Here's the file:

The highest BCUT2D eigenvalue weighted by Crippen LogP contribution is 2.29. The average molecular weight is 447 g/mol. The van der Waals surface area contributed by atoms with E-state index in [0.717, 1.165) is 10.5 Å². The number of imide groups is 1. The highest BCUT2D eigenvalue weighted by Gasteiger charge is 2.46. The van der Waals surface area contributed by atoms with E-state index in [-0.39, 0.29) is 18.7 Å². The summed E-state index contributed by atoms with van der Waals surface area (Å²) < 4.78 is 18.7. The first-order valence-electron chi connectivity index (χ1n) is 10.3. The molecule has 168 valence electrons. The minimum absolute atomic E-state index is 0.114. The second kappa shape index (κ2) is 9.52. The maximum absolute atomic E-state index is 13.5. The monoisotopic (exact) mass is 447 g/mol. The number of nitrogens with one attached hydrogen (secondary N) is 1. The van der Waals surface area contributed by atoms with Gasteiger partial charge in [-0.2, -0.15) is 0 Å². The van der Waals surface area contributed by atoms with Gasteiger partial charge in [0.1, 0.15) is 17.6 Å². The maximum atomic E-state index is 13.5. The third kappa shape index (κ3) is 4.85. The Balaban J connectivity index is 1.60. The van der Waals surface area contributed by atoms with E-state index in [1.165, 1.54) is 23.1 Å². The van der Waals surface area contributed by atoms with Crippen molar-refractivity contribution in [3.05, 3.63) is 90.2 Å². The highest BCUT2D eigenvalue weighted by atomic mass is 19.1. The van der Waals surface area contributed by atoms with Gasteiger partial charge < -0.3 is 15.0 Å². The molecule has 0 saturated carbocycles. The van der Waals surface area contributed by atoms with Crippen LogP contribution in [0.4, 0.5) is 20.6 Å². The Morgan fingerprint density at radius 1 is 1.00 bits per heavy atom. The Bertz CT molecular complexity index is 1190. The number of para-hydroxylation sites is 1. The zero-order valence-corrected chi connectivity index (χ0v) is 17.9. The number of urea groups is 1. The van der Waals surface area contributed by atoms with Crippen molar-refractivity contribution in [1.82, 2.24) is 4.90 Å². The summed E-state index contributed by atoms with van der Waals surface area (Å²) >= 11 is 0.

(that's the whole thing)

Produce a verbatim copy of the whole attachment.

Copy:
The highest BCUT2D eigenvalue weighted by Crippen LogP contribution is 2.29. The average molecular weight is 447 g/mol. The van der Waals surface area contributed by atoms with E-state index in [0.717, 1.165) is 10.5 Å². The number of imide groups is 1. The highest BCUT2D eigenvalue weighted by Gasteiger charge is 2.46. The van der Waals surface area contributed by atoms with E-state index in [-0.39, 0.29) is 18.7 Å². The summed E-state index contributed by atoms with van der Waals surface area (Å²) < 4.78 is 18.7. The first-order valence-electron chi connectivity index (χ1n) is 10.3. The molecule has 168 valence electrons. The minimum absolute atomic E-state index is 0.114. The second kappa shape index (κ2) is 9.52. The maximum absolute atomic E-state index is 13.5. The monoisotopic (exact) mass is 447 g/mol. The number of nitrogens with one attached hydrogen (secondary N) is 1. The van der Waals surface area contributed by atoms with Gasteiger partial charge in [-0.2, -0.15) is 0 Å². The van der Waals surface area contributed by atoms with Gasteiger partial charge in [0.1, 0.15) is 17.6 Å². The maximum atomic E-state index is 13.5. The third kappa shape index (κ3) is 4.85. The Balaban J connectivity index is 1.60. The van der Waals surface area contributed by atoms with E-state index in [1.165, 1.54) is 23.1 Å². The van der Waals surface area contributed by atoms with Crippen molar-refractivity contribution in [3.05, 3.63) is 90.2 Å². The highest BCUT2D eigenvalue weighted by atomic mass is 19.1. The van der Waals surface area contributed by atoms with Gasteiger partial charge < -0.3 is 15.0 Å². The molecule has 0 saturated carbocycles. The van der Waals surface area contributed by atoms with Crippen LogP contribution in [0.4, 0.5) is 20.6 Å². The Morgan fingerprint density at radius 1 is 1.00 bits per heavy atom. The Bertz CT molecular complexity index is 1190. The number of para-hydroxylation sites is 1. The zero-order valence-corrected chi connectivity index (χ0v) is 17.9. The number of urea groups is 1. The van der Waals surface area contributed by atoms with Crippen molar-refractivity contribution in [1.82, 2.24) is 4.90 Å². The summed E-state index contributed by atoms with van der Waals surface area (Å²) >= 11 is 0.